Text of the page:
Introducing Common Grace Aotearoa - 13th Jun 2024

The ecumenical Christian group making waves on big justice issues

Common Grace Aotearoa may be just over a year old, but is having a growing impact in the ministry of 'transforming unjust structures' in society, and activating Christians young and old in a fresh expression of their faith.

Started by Kate Day and Alex Johnston in early 2023, the ecumenical charity has a mission to equip and organise followers of Jesus across Aotearoa to run advocacy campaigns alongside the wider community and civil society that advance policy solutions towards climate, economic and Te Tiriti justice.

More than 120 churches are hosting its Treaty education course ‘Belonging in This Land: Treaty Basics from a Christian Perspective’, developed alongside Karuwhā Trust and Te Manu Hononga - the Sir Paul Reeves Centre. This two-part workshop is readying Christians to be a gracious voice in the national conversations ahead on the status of the Treaty of Waitangi. 

Meanwhile, the group is set to hand in a 5000-strong petition to Members of Parliament in June calling on the government to review a subsidy to large industrial polluters that is holding back their transformation to climate-friendly processes. 

Their third area of focus is economic justice, where they have already won a major victory. The Everyone Connected campaign brought national attention to energy hardship faced by those who are disconnected from electricity due to unpaid bills. Because of the campaign, media coverage skyrocketed, leading to crucial meetings with the Electricity Authority. In January 2024, they finally announced binding consumer care rules for power companies -  before this there had been only voluntary guidelines about how companies should treat their customers.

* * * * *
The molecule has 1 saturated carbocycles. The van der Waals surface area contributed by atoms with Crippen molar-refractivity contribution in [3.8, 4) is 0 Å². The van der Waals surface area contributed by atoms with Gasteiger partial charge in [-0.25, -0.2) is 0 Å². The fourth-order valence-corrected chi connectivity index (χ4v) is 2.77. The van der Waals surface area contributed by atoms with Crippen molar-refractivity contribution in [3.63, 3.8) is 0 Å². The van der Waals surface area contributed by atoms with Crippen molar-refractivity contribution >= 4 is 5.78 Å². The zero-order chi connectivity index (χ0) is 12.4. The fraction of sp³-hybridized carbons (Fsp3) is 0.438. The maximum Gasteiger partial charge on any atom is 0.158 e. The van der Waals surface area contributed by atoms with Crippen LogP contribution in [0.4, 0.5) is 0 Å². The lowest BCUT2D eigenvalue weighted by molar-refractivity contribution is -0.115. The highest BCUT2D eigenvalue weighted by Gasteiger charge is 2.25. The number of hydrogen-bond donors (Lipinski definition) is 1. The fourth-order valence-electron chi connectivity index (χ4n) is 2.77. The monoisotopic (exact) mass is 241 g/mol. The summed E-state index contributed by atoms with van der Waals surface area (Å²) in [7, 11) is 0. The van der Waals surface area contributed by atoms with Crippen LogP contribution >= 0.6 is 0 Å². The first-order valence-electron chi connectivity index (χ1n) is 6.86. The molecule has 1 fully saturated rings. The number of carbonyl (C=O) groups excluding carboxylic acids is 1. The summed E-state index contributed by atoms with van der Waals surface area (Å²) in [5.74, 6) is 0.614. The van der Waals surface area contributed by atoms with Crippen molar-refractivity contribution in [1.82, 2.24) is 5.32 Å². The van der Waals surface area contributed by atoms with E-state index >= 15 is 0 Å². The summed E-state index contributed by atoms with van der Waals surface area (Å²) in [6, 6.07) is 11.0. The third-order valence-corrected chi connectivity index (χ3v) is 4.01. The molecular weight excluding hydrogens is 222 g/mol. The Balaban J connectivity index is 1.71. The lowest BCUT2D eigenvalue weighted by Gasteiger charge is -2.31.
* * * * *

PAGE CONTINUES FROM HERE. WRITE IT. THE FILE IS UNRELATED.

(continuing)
A key part of the work of Common Grace Aotearoa is mentoring teams of volunteers, who learn by doing as they make the campaigns happen and consider what it means to do this as followers of Jesus.

Esme, age 27, has been involved in the economic justice team from the start, and says it has been a faith-building experience so far: "I’ve spent a lot of time in faith spaces responding to the immediate needs around me. I believe whilst we are called to the injustice in front of us, we are also called to flip the tables that create those needs. Common Grace has given me an accessible way of doing this work with others - whilst learning skills and building friendships along the way”. 

Meanwhile Rev Silvia Purdie, a minister in the Presbyterian church, recently got involved in the climate justice team: “It is very clear to me that God is calling the church to care for creation, and I’m passionate about encouraging a wide range of approaches. As well as small local things, together we can also address big national issues and have a significant impact. What I love about Common Grace is the sense that, with prayer, support and training and smart thinking, small groups of Christian people can make a real difference.”

The organisation provides ways for individuals and faith communities to get involved in its campaigns through weekly emails. To find out more and get involved, head to

At present they are also inviting churches to host ‘Belonging in this Land: Treaty Basics from a Christian Perspective’. Anyone interested in this two-part video workshop for communities of faith can learn more at


« Back to News